Atelier Sophie: The Alchemist of the Mysterious Book is a turn based role playing game developed by Gust and published in North America by Koei Tecmo. The game is available for PS4 and Vita, but this review is for the PS4 version. It is the 17th main title in the series and although I tried one of the previous entries, I was turned off by the time limit system. Since that system was removed for this title, I figured it would be safe to try the series again.
There is something of a main story in Atelier Sophie, but there is not much to it and what is there is not especially interesting. The game begins with Sophie meeting a sentient book with amnesia named Plachta and the majority of the plot revolves around restoring Plachta’s memories. A villain is revealed late in the game, but it just feels like they were included so that the game could have a big battle at the end.
The method of progressing through the main story is a bit unusual for the genre. Main story events are tied to certain alchemy recipes which have a variety of unlock conditions with different repeatable tasks offering different quantities of completion percentage. This gives the player options in regards to how they want to go about moving on in the story. Killing ordinary monsters may raise the completion rate by a certain amount, but defeating a specific optional boss may unlock the recipe in one go and you might also have the option of buying items from shops over and over until gauge eventually fills.
While the main story is not particularly impressive, much of the game’s runtime is spent learning more about the stories of individual characters. These stories also do not have much substance to them and are arguably boring. Still, the characters themselves are interesting and this makes interacting with them and learning more about them fun even when the end results are just predictable clichés. It also helps that the tone of the game is pretty upbeat and the happiness of its characters can be infectious.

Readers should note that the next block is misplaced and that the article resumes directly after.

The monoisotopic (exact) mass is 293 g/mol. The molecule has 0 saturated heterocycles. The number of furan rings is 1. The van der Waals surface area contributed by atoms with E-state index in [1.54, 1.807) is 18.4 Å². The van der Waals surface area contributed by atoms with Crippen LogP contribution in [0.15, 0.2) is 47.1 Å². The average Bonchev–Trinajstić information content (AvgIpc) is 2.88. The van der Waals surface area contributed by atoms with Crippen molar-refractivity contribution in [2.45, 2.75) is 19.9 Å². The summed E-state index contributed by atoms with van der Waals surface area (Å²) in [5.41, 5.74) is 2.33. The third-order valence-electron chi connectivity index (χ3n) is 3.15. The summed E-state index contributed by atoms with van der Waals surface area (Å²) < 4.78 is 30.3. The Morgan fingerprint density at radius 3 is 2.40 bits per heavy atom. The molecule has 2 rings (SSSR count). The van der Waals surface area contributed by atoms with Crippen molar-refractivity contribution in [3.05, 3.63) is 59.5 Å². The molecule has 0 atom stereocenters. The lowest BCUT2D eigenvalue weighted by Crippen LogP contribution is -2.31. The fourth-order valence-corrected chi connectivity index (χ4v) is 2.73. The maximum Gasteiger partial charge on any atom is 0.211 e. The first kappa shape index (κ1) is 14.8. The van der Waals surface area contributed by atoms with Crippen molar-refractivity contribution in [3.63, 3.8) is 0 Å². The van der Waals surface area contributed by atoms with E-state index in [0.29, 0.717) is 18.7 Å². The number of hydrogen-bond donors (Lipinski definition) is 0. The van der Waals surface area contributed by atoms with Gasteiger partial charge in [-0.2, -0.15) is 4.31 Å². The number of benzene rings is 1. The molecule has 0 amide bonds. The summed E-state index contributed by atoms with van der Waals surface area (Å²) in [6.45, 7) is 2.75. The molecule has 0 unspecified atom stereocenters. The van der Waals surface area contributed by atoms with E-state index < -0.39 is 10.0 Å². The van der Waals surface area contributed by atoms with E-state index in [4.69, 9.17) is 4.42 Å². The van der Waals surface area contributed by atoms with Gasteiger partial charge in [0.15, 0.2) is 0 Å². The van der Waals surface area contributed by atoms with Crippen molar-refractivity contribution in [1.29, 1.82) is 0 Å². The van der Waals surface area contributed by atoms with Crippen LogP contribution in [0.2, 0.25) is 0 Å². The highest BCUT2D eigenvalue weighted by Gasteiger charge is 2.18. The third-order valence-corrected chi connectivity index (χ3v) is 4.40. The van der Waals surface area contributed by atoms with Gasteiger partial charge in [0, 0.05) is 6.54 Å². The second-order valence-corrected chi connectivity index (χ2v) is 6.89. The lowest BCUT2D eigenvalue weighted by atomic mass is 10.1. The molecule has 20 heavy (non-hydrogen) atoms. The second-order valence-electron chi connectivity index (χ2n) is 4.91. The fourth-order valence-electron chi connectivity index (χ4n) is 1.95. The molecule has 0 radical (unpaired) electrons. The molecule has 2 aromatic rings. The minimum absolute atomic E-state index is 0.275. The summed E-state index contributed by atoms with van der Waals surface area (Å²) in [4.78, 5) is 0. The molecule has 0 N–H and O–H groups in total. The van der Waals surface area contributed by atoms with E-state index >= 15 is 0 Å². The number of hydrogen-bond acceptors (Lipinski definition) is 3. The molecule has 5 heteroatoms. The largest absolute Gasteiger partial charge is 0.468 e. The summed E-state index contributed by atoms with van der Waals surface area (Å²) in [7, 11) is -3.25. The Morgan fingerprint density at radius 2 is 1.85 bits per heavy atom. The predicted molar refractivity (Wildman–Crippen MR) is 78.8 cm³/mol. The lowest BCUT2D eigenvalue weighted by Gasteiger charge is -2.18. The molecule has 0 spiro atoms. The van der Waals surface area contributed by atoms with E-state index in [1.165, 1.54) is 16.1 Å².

Graphics alone do not make a game good, but honestly it is the visuals that put Atelier Sophie on my radar and made me want to give the series another try. The colour scheme for each character is pleasant to look at and the outfit designs suit each character well. Sophie’s large, thick coat offers sufficient protection from the elements while out gathering materials and has large bags attached for storing items – it is a very practical piece of apparel, but the blue also works nicely paired with the red accents provided by her hair and dress, so it looks nice as well. Harol defines himself as a business owner and so he dresses in a formal manner, but the muted colours also work to accentuate his antisocial nature.
As far as actual technical quality goes, everything looks nice in the PS4 version. The game runs at 60 frames per second at 1080p and if there were ever any framerate drops, I did not notice them.
One interesting feature that helps set Atelier Sophie apart is the option to make your own playlists out of the in-game music. You can take a selection of your favorite fast-paced songs and assign them to play during battles with strong enemies, then use more relaxed songs for battles with lesser enemies and others for exploration at different times of day. Furthermore, the game gives you access to songs original to Atelier Sophie as well as tracks from Atelier Shallie and there is DLC for even more Gust developed titles. I would say that the music is pretty good overall, but then I only ever listened to songs I wanted to hear.